If your child has been charged with a crime, then you need to speak to an attorney. Your child’s freedom, their education and their future will all be affected by their arrest. You need an experienced, knowledgeable and devoted attorney who will dedicate his time and energy to your child’s case, and you need someone who will protect their future. Attorney Williams has successfully handled over 100 juvenile delinquency cases. He can he can protect your child’s future as well.
My child Was Arrested. What is Going to Happen Next?
If your child was arrested then you’ll be required to appear in court. In some cases, your attorney will be able to work out a diversion agreement which will ultimately lead to your child’s case being dropped. In other cases, your attorney will represent your child at a plea hearing or during a non-jury trial. Either way, you need to speak to an attorney who can explain your child’s rights, any defenses your child may have and the juvenile justice process in general.
Can the Police Talk to My Child Without Me Present?
Yes, the police can approach, detain and question your child without your consent or knowledge. While some agencies have policies in place that require an officer to attempt to contact a parent before speaking to a juvenile, there is no law or rule saying law enforcement has to contact you first. Everyone, including children, has the right to refuse to speak to law enforcement and ask for a lawyer when questioned, and every child has to be read Miranda warnings if they are detained and being questioned by law enforcement. If your child was questioned by law enforcement without your knowledge, or if you want to know more about your child’s rights when detained by law enforcement, contact Matthew Williams now for a free consultation.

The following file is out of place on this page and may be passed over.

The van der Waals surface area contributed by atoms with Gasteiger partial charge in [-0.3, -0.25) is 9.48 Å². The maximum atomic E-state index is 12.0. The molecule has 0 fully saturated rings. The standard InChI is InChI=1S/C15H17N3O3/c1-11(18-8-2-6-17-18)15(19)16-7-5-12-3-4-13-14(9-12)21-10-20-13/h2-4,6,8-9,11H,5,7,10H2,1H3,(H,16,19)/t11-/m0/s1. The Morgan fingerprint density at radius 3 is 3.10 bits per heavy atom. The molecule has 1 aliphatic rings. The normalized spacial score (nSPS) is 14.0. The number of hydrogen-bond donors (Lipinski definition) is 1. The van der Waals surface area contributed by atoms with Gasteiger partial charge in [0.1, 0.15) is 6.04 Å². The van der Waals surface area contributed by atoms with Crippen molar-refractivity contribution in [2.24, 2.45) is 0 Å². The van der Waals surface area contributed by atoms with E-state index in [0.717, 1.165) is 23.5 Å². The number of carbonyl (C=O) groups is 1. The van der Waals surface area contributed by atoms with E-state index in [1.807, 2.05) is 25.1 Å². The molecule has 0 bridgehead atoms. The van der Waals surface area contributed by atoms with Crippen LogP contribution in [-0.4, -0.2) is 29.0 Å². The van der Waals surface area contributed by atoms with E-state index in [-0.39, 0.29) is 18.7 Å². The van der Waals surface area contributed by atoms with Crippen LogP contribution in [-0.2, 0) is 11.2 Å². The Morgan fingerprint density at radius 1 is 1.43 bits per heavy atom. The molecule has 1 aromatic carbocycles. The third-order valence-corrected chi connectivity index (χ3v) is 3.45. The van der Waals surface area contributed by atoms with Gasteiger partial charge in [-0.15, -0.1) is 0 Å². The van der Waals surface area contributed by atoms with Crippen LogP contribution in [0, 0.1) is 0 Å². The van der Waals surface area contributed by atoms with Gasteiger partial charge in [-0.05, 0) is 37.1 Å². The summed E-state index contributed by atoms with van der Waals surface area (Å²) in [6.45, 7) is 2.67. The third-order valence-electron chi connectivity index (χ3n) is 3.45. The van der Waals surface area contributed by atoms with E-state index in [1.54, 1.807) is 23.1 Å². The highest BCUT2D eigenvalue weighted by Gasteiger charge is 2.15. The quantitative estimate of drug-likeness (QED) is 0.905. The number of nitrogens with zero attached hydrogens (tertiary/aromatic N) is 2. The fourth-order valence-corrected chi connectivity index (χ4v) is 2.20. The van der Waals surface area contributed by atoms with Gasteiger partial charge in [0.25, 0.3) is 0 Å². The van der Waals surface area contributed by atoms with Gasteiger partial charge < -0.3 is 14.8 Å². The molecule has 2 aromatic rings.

Will This Arrest Remain on My Child’s Record?
In Florida, juvenile misdemeanor records are maintained as confidential records, meaning the general public can’t see the record. However, any juvenile arrest for a felony charge is exempt from confidentiality and their arrest will be considered a public record.
Depending on how the case is resolved, the juvenile may be able to seal or expunge their record, but the record will remain a public until the case is sealed. Unfortunately, the Florida Department of Law Enforcement sells their records to private companies on a regular basis, which means the juvenile’s record may have already been sold to a private company that is not required to seal the record, even if you end up getting your record sealed with a court order. If this happened to you or your child then you need to speak to an attorney about what steps to take next.
If you have questions about your child’s case, or if you need help having something removed from your criminal record then contact Attorney Williams for a free consultation.